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How the pro's wind a mainspring
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Author:  Brad [ Sat Feb 21, 2009 11:10 pm ]
Post subject:  How the pro's wind a mainspring

I saw this yesterday on "How it's made" on the Science channel. There were showing the manufacture of disc music boxes, very similar to the old Symphonians or Criterions.

At one point they showed how they wound the main spring.

They had a cast iron barrel with a slot in the side. The spring fed through the slot and the worker turned a large crank to wind the spring around an arbor. You can see in the pictures, at about 4 o'clock on the barrel, a retaining arm. After the spring was wound, the large crank was removed, the retaining arm slides out, and the worker holds the destination barrel next to the spring and is held by the retaining arm. On the opposite side of the cast iron barrel is a another crank the pushes the wound spring out of the first barrel into the destination one. Obviously, the cast iron barrel is smaller than the destination one.

It was interesting to watch as it was most likely how it was done at the factories a hundred years ago.

(Sorry for the camera shots off my TV, and sorry to the Science channel for lifting their content.)

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File comment: How the pros do it.
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File comment: Close up of the cast iron barrel with slot
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File comment: After winding, the spring is pushed into the destination barrel
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Author:  MordEth [ Sat Feb 21, 2009 11:13 pm ]
Post subject:  Re: How the pro's wind a mainspring

Brad,

Very cool, and thank you for sharing these. Even with the photos of your television, it’s clear what they are doing (in my opinion).

I think it counts as ‘fair use, for educational purposes’ when you re-post things here. :D

— MordEth


Author:  Zeppy [ Sat Feb 21, 2009 11:24 pm ]
Post subject:  Re: How the pro's wind a mainspring

I wonder where I can get me one of those contraptions?

And definitely fair use for education.

;)

Author:  gramophoneshane [ Sun Feb 22, 2009 12:32 am ]
Post subject:  Re: How the pro's wind a mainspring

Way cool! Thanks for posting these Brad.
I've always wondered how it was done at the factory. You wouldn't want to be winding in 300 springs a day by hand like I do it.

Author:  Amberola 1-A [ Sun Feb 22, 2009 1:42 am ]
Post subject:  Re: How the pro's wind a mainspring

Zeppy wrote:
I wonder where I can get me one of those contraptions?

And definitely fair use for education.

;)


There are several different types of mainspring winders used for installing the springs into clock barrels that you can use. These can be found at clock supply houses like Merritt's and start around $200.00 and go up.
I've used a Webster's winder for years and they work quite well.

:clover:

Author:  Victor78 [ Sun Feb 22, 2009 2:32 am ]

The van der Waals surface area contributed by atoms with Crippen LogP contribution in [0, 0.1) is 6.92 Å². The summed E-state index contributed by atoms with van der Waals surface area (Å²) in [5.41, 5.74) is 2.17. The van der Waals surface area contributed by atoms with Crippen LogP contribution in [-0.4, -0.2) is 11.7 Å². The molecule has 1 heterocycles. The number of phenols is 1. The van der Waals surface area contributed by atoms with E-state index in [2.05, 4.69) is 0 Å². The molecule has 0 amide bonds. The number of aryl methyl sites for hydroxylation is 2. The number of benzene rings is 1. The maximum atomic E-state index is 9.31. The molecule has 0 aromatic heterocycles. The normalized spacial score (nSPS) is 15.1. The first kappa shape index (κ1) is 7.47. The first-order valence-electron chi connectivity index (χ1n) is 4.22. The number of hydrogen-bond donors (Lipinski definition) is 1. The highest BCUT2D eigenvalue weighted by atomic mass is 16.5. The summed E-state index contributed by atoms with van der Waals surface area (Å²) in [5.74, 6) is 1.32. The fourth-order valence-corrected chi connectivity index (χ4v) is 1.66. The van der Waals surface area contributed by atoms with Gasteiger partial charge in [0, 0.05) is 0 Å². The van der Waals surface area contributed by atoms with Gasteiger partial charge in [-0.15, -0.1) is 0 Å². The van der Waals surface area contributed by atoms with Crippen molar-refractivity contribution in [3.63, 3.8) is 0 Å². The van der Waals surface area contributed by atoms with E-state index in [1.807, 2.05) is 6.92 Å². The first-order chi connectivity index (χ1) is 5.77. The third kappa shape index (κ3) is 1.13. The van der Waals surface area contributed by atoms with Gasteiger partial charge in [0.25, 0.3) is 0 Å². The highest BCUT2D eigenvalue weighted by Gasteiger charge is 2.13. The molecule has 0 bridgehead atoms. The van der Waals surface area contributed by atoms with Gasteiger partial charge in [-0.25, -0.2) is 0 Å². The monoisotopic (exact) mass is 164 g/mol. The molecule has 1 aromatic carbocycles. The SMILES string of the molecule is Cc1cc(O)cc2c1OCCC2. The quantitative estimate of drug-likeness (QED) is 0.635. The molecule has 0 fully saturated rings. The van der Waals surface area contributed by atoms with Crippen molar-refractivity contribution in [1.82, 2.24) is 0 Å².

Post subject:  Re: How the pro's wind a mainspring

Thanks for posting the pics Brad, good stuff to see. I'll have to keep an eye out for or if they replay that episode. the How It's Made is quite a neat show, one that I try and catch as often as I can. Ive read about the Victor factories in the Looking For The Dog book, but it would have been cool to actually see video of how things were done back then. Process's and manufacturing are interesting to me as I worked many years in metal fab shops. Thanks again for posting Brad.

Author:  Brad [ Sun Feb 22, 2009 8:16 am ]
Post subject:  Re: How the pro's wind a mainspring

gramophoneshane wrote:
You wouldn't want to be winding in 300 springs a day by hand like I do it.


And look how clean his hands are! :lol:

Author:  gramophoneshane [ Sun Feb 22, 2009 9:19 am ]
Post subject:  Re: How the pro's wind a mainspring

Yes, and he's not even wearing gloves :o ;) :D

Author:  Steve [ Sun Feb 22, 2009 11:14 am ]
Post subject:  Re: How the pro's wind a mainspring

I have an original gramophone factory spring winder in my collection - maybe now I'll be able to figure out how to use it!

Author:  MordEth [ Sun Feb 22, 2009 12:21 pm ]
Post subject:  Re: How the pro's wind a mainspring

Brad wrote:
And look how clean his hands are! :lol:

Obviously he isn’t following the Edison directions for lubricating springs!

(1) Lubricating the Spring. First immerse the spring in Edison oil. Allow the spring to stand a short time so the oil will drain from it, leaving only a light film of oil on the spring. Apply Dixon’s No. 2 flake (Edison) graphite over tile entire surface and in the central open coils of the spring. Remove the surplus graphite from the spring, by striking the spring a few times on a flat surface, thereby leaving a thin coating of graphite on all surfaces of the spring.

(2) The new spring, still in its wire container, is laid in the case with outer end of spring in the right direction as in Figure (3) and (4). The hole in the end of the spring is elongated. The large end of the hole should be placed directly in front of the hook in the rim of the case and the spring struck a blow with a mallet, to force it down into the case and release the wire container. The hole in the end of the spring will snap over and catch on the hook.

(3) Next, complete lubricating the spring by applying a large tablespoonful of Edison Spring Lubricant to the coils of the spring.

With that mixture of graphite and oil, I think it would be impossible to keep your hands clean.

— MordEth


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